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most faire Lady, called Amoretta, whom he kept in most grievous torment. Whereupon Sir Scudamour, the lover of that Lady, presently tooke on him that adventure. But being unable to performe it by reason of the hard Enchauntments, after long sorrow, in the end met with Britomartis, who succoured him, and reskewed his love.

But, by occasion hereof, many other adventures are intermedled; but rather as accidents then intendments. As the love of Britomart, the overthrow of Marinell, the misery of Florimell, the vertuousnes of Belphoebe; and many the like.

Thus much, Sir, I have briefly overronne to direct your understanding to the wel-head of the History; that, from thence gathering the whole intention of the conceit, ye may as in a handfull gripe al the discourse, which otherwise may happily seem tedious and confused. So, humbly craving the continuance of your honorable favour towards me, and th' eternall establishment of your happines, I humbly take leave.

Yours most humbly affectionate,

ED. SPENSER.

23 Ianuary, 1589.

To the Right Noble and Valorous Knight,

SIR WALTER RALEIGH, Lord Wardein of the Stanneryes, and Lieftenaunt of Cornewaile.

To thee, that art the sommers Nightingale,

Thy soveraine Goddesses most deare delight,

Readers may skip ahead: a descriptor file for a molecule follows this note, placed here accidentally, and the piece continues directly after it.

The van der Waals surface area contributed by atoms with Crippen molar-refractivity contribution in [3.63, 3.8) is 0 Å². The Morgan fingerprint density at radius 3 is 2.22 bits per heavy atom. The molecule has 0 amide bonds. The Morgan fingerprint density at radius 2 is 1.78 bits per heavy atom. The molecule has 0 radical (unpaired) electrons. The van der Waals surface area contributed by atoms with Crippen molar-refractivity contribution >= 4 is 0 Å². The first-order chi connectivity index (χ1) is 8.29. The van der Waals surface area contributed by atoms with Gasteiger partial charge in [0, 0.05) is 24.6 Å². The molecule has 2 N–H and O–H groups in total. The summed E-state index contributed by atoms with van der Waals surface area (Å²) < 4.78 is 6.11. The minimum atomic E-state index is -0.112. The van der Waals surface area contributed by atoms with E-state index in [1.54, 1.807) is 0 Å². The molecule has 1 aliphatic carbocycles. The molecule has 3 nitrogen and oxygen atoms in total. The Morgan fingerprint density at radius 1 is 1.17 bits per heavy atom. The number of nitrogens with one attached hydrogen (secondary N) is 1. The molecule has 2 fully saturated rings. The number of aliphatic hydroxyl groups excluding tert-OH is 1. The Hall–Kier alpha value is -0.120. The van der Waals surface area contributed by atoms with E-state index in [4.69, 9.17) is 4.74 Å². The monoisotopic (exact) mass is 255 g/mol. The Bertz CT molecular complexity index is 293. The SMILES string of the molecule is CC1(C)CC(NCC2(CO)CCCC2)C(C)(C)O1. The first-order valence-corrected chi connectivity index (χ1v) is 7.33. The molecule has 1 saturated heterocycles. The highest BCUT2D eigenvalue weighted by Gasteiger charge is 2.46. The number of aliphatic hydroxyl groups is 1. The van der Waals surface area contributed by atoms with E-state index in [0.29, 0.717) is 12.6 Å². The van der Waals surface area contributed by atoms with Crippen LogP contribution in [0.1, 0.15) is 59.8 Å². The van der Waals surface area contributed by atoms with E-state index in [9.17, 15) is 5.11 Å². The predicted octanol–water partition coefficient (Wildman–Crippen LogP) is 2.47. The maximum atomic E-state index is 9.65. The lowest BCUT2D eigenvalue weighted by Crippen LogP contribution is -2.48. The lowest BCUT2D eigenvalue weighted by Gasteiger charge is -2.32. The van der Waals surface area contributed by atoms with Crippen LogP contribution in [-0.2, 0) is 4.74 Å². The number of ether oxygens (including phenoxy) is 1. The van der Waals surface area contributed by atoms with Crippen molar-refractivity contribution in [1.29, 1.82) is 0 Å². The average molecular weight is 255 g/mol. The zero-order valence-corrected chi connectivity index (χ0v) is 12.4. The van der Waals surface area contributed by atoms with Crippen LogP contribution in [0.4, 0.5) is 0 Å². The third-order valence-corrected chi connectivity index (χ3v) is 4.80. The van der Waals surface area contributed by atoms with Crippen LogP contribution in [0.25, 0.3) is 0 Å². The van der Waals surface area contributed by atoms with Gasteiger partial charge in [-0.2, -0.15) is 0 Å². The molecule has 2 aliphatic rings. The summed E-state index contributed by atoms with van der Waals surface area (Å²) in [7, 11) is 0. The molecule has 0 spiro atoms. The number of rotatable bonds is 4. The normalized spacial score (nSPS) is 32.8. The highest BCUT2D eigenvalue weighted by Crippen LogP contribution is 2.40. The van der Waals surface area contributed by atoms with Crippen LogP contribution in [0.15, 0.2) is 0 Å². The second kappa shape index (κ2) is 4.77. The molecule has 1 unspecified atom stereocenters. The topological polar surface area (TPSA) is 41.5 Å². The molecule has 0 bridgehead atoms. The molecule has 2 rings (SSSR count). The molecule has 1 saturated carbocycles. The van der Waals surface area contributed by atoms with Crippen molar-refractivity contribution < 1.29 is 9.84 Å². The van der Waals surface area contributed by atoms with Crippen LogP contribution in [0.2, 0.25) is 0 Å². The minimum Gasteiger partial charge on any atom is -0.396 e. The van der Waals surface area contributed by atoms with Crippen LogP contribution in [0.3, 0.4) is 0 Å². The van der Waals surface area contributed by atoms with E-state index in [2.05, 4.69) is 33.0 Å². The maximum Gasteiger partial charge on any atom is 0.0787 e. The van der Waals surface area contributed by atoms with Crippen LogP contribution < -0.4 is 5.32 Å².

Why, doe I send this rusticke Madrigale,

That may thy tunefull eare unseason quite ?
Then onely fit this argument to write

In whose high thoughts Pleasure hath built her bowre,
And dainty Love learned sweetly to endite.
My rimes I know unsavory and sowre,
To tast the streames, that, like a golden showre

Flow from thy fruitfull head of thy Loves praise ;
Fitter perhaps to thunder martiall stowre,
Whenso thee list thy lofty Muse to raise :
Yet, till that thou thy poeme wilt make knowne,
Let thy faire Cinthias praises be thus rudely showne.

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TO

THE MOST HIGH MIGHTIE AND MAGNIFICENT

EMPRESSE

RENOWNED FOR PIETIE VERTVE AD ALL GRATIOVS GOVERNMENT

ELIZABETH

BY THE GRACE OF GOD

Queene of England Frabnce and Ireland and of Virginia

Defendobr of the Faith ete.

HER MOST HUMBLE SERVAUNT

E D M VND SPENSER

DOTH IN ALL HUMILITIE

DEDICATE PRESENT AND CONSECRATE

THESE HIS LABOVRS

TO LIVE WITH THE ETERNITIE OF HER FAME.

THE FIRST BOOKE OF

THE FAERY QUEENE

CONTAYNING

The Legend
of the Knight of the Red Crosse,

or of Holinesse.

i Lo I, the man whose Muse whylome did maske,

As time her taught, in lowly Shepheards weeds,
Am now enforst, a farre unfitter taske,
For trumpets sterne to chaunge mine oaten reeds,
And sing of Knights and Ladies gentle deeds;
Whose praises having slept in silence long,
Me, all too meane, the sacred Muse areeds
To blazon broade emongst her learned throng:
Fierce warres and faithfull loves shall moralize my song.

2 Help then, O holy virgin chiefe of nine,

Thy weaker novice to performe thy will;
Lay forth out of thine everlasting scryne
The antique rolles, which there lye hidden still,
Of Faery knights and fayrest Tanaquill,
Whom that most noble Briton prince so long
Sought through the world, and suffered so much ill,
That I must rue his undeserved wrong:
O, helpe thou my weake wit, and sharpen my dul tong.

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